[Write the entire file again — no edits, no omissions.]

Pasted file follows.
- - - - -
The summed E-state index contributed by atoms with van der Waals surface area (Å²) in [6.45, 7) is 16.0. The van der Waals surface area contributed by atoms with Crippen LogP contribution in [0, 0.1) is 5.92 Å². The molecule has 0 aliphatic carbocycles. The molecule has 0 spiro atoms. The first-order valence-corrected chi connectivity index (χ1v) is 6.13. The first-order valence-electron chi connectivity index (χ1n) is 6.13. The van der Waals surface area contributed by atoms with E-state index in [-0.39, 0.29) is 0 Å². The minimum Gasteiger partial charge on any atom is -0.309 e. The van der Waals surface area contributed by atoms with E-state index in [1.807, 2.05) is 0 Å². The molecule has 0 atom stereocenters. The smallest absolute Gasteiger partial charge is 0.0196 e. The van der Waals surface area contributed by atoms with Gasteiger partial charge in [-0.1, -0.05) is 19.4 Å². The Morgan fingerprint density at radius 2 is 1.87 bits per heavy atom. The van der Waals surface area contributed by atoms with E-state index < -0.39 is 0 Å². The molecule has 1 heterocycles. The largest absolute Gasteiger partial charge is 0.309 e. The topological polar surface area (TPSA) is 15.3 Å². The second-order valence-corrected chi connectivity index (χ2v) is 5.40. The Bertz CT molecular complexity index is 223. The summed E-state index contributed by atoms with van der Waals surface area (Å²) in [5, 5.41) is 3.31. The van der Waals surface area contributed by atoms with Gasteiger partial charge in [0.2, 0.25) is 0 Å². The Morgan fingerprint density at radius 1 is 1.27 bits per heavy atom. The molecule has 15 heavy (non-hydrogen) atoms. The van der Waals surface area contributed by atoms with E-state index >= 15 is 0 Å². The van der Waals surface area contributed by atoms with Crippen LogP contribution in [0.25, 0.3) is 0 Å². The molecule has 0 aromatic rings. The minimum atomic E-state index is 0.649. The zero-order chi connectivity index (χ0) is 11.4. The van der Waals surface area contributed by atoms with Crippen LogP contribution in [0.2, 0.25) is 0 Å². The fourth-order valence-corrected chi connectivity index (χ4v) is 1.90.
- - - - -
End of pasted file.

The summed E-state index contributed by atoms with van der Waals surface area (Å²) in [6.45, 7) is 16.0. The van der Waals surface area contributed by atoms with Crippen LogP contribution in [0, 0.1) is 5.92 Å². The molecule has 0 aliphatic carbocycles. The molecule has 0 spiro atoms. The first-order valence-corrected chi connectivity index (χ1v) is 6.13. The first-order valence-electron chi connectivity index (χ1n) is 6.13. The van der Waals surface area contributed by atoms with E-state index in [-0.39, 0.29) is 0 Å². The minimum Gasteiger partial charge on any atom is -0.309 e. The van der Waals surface area contributed by atoms with E-state index in [1.807, 2.05) is 0 Å². The molecule has 0 atom stereocenters. The smallest absolute Gasteiger partial charge is 0.0196 e. The van der Waals surface area contributed by atoms with Gasteiger partial charge in [-0.1, -0.05) is 19.4 Å². The Morgan fingerprint density at radius 2 is 1.87 bits per heavy atom. The van der Waals surface area contributed by atoms with E-state index < -0.39 is 0 Å². The molecule has 1 heterocycles. The largest absolute Gasteiger partial charge is 0.309 e. The topological polar surface area (TPSA) is 15.3 Å². The second-order valence-corrected chi connectivity index (χ2v) is 5.40. The Bertz CT molecular complexity index is 223. The summed E-state index contributed by atoms with van der Waals surface area (Å²) in [5, 5.41) is 3.31. The van der Waals surface area contributed by atoms with Gasteiger partial charge in [0.2, 0.25) is 0 Å². The Morgan fingerprint density at radius 1 is 1.27 bits per heavy atom. The molecule has 15 heavy (non-hydrogen) atoms. The van der Waals surface area contributed by atoms with E-state index >= 15 is 0 Å². The van der Waals surface area contributed by atoms with Crippen LogP contribution in [0.25, 0.3) is 0 Å². The molecule has 0 aromatic rings. The minimum atomic E-state index is 0.649. The zero-order chi connectivity index (χ0) is 11.4. The van der Waals surface area contributed by atoms with Crippen LogP contribution in [0.2, 0.25) is 0 Å². The fourth-order valence-corrected chi connectivity index (χ4v) is 1.90.